A Circle of Life Story | Life is everywhere, we read at the close of this exceptional picture information book, and every page prior is brimming with it, so vividly depicted in Daniel Egnéus’ illustrations that you can almost hear the yapping and gekkering of the fox cubs, their mother’s barks, and all the constant bustle and hum of the natural world. Even in death we see there is life: the mother fox is hit and killed by a car but immediately tiny creatures get to work. As the seasons roll round and winter turns to spring, new life grows again and the particles that made up the fox become something else. Text and illustration together explain the circle of life with an extraordinary clarity while retaining a sense of the sheer wonder of it all. Share this with children who want to know what happens when something dies, or who just want to understand our world better. You can find more wintry & festive stories in our Best Books for Kids this Christmas collection!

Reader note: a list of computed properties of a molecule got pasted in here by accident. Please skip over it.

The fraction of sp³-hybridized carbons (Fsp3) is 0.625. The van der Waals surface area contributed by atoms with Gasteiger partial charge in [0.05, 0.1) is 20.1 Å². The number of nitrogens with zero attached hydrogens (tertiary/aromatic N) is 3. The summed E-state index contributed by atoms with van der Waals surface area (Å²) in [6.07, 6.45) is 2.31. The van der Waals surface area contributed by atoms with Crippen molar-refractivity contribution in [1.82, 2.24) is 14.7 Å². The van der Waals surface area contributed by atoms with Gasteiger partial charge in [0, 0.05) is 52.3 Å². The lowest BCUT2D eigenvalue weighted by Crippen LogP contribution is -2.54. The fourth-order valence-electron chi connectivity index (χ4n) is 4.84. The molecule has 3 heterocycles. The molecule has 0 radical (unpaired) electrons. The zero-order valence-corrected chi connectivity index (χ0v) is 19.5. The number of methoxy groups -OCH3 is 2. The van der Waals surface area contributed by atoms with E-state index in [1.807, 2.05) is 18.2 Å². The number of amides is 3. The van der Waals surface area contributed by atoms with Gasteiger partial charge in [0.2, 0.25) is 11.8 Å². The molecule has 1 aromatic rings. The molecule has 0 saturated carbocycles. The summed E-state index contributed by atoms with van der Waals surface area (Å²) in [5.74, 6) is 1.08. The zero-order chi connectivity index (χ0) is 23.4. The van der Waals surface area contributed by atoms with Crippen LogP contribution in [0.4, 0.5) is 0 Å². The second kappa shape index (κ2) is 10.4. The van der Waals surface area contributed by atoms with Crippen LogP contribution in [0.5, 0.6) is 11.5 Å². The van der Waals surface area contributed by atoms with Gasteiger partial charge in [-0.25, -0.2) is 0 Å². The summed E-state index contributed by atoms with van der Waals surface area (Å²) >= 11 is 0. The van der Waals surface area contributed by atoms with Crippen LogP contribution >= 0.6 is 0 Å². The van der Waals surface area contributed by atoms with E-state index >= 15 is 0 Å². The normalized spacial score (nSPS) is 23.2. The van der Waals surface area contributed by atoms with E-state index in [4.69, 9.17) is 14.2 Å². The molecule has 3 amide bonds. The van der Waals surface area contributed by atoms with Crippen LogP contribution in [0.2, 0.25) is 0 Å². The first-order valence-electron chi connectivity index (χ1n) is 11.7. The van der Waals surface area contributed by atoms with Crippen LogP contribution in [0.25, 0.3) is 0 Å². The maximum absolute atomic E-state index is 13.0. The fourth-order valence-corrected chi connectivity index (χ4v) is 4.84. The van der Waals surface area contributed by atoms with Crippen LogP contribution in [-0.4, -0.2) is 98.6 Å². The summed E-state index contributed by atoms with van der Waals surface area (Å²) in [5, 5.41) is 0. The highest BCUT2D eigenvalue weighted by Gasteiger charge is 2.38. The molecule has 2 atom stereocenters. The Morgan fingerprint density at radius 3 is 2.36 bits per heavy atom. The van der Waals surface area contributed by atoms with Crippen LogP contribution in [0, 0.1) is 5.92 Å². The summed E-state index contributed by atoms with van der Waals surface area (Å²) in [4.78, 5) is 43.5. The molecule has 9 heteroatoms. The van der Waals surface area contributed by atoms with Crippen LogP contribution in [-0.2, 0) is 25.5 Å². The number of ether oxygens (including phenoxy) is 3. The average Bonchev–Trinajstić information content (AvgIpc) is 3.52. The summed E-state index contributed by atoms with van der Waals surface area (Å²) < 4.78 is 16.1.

Shortlisted for the YA Book Prize 2021 | October 2020 Book of the Month | Written with luminous, crackling style, Cane Warriors is an unforgettable account of Jamaican and British history that must be known, with an unforgettable narrator at its heart. In the words of fourteen-year-old Moa, “the hope of our dreamland churned in my belly,” a powerful statement that pulses through this extraordinary story of Tacky’s War. Based on a revolutionary real-life 1760 Jamaican slave rebellion, a visceral sense of the atrocities Moa and his fellow field slaves are subjected to is evoked from the start. Their bodies are lashed and “roasted by a brutal sun”, Moa hasn’t seen his house-slave mama for three years, his papa lost an arm in mill machinery, and his friend Hamaya fears the day predatory white men will “come for me.” Spurred by the death of Miss Pam who “drop inna da field and lose her life”, and led by Miss Pam’s brother Tacky, who “trod like a king” and whose brain “work quick like Anancy”, the uprising hinges on the freedom fighters killing the plantation master. While Moa is glad to be given a pivotal role in the rebellion, he fears that success and escape will mean he’ll never see his parents or Hamaya again - his conflict is palpable, but he’s set on being a cane warrior. Outside the plantation, Moa’s world is immediately transformed, with his life as a freedom fighter evoked in fine detail (I loved the depiction of him tasting creamy, fleshy sweetsop for the first time). There are bloody battles ahead, executed in the presence of Akan gods, and driven by brotherhood and hope for that dreamland. Lucidly lyrical and raw, I cannot praise Cane Warriors enough. Find out more about the YA Book Prize including all the shortlisted titles.